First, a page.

Natural Structures – Diatom and Shells

Ever since the building of the Pantheon, double curved structures have been a continuous subject of study in structural engineering.


Our natural role models range from diatoms to mussels – scaling their principles up to wide-span enclosures shows us ways to design and construct them.

The species of diatoms have been keeping biologists and engineers busy for a long time. Until today, there exists an evolutionary competition between the stronger crab and the corresponding shell …

Ernst Haeckel is one of the pioneers to demonstrate the amazing variety of shapes in microcosmic structures – with descriptive variations of structural shapes depending on the overall geometry as well as on the loading conditions of a structure.
The division into „Centrales“ with radial geometries and „Pennales“ with bilaterally symmetric shapes leads to an overall classification of diatom geometries.

When carrying out studies of structural optimization, these geometrical influences have to be taken into account – as it can be seen from a comparative optimization study of a circular geometry compared to an elongated geometry.

The „design proposals“ produced by the optimization algorithm refer directly to the loading and geometrical conditions of the design project. This can be developed into the design of shell structures with varying global geometries.

This study shows the results of a study of an underwater structure inspired by the sea urchin. One quarter of a shell has been modeled. The distribution of material densities is shown in the optimization results: blue (no material), green (medium density material) and red (high density material).

The „design proposal“ is to be interpreted. As a design interpretation, this can be derived into a structural system for an underwater habitat.

Shells under Pressure – Shape and Performance

The bone structure of sea urchins confronts us with several structural questions. On the one hand, the sea urchin can be classified as an echinoderm – which segments into a whole diversity of shapes. Furthermore, there are several species with different geometries that depend on the configuration of spikes, which are partially movable, therefore influencing the reinforcement of the bone structure.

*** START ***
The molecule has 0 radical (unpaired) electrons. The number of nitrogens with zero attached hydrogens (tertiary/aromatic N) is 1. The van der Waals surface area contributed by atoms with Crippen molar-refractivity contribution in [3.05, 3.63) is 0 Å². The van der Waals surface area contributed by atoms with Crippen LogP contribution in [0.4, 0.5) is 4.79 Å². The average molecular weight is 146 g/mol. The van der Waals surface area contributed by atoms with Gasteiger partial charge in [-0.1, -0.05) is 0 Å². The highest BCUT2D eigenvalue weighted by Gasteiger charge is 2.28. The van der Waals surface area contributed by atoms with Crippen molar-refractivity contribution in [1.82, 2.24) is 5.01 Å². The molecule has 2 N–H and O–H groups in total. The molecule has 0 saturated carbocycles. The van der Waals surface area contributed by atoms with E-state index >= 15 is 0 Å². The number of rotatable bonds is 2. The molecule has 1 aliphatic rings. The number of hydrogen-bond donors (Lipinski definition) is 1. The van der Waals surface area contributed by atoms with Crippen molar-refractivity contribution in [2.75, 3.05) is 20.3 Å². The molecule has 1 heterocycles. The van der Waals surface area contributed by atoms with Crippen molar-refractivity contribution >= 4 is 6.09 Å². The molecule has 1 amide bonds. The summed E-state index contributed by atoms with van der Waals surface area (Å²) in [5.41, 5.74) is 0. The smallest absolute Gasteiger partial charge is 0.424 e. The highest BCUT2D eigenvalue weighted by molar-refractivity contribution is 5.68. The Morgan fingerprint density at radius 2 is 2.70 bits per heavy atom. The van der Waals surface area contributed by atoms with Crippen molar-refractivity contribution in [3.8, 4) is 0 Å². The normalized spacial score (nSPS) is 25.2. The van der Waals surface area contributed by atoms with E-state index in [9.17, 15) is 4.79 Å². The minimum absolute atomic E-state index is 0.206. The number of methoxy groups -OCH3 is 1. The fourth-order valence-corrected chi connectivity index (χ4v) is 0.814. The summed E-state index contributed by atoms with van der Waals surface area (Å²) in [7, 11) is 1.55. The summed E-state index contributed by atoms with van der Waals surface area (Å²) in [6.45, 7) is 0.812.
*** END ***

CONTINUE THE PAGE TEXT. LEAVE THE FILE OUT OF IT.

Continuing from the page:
The overall geometry of the sea urchin shell is therefore derived from the inner pressure, the outer pressure and from the support conditions given by the spike footings.

Frei Otto formulated the description of the sea urchin as a pneumatic structure – taking into account loading conditions from outside as well as from inside, and especially considering single point supports.
Shape studies of sea urchins can therefore consider a wide range of structural systems. In the study carried out here, a given shell topology was subject to outer pressure and optimized with a given material range. The optimization procedure results in an optimized grid shell geometry, following the global shell geometry and developing a local grid shell layout correspondingly. The design proposal could be developed into the design of an underwater shell – serving for example as an observatory in the deep sea.

Topology optimization of a circular shell structure with highly discrete to very dense point supports. The geometry of the gridshell resembles the shape of diatoms, a major group of microscopic algae, documented by Ernst Haeckel (1834-1919) in the late nineteenth century.

»The overall geometry
of the sea urchin shell is therefore derived from pressure«

Interior view of a point- supported roof based on the homogenization method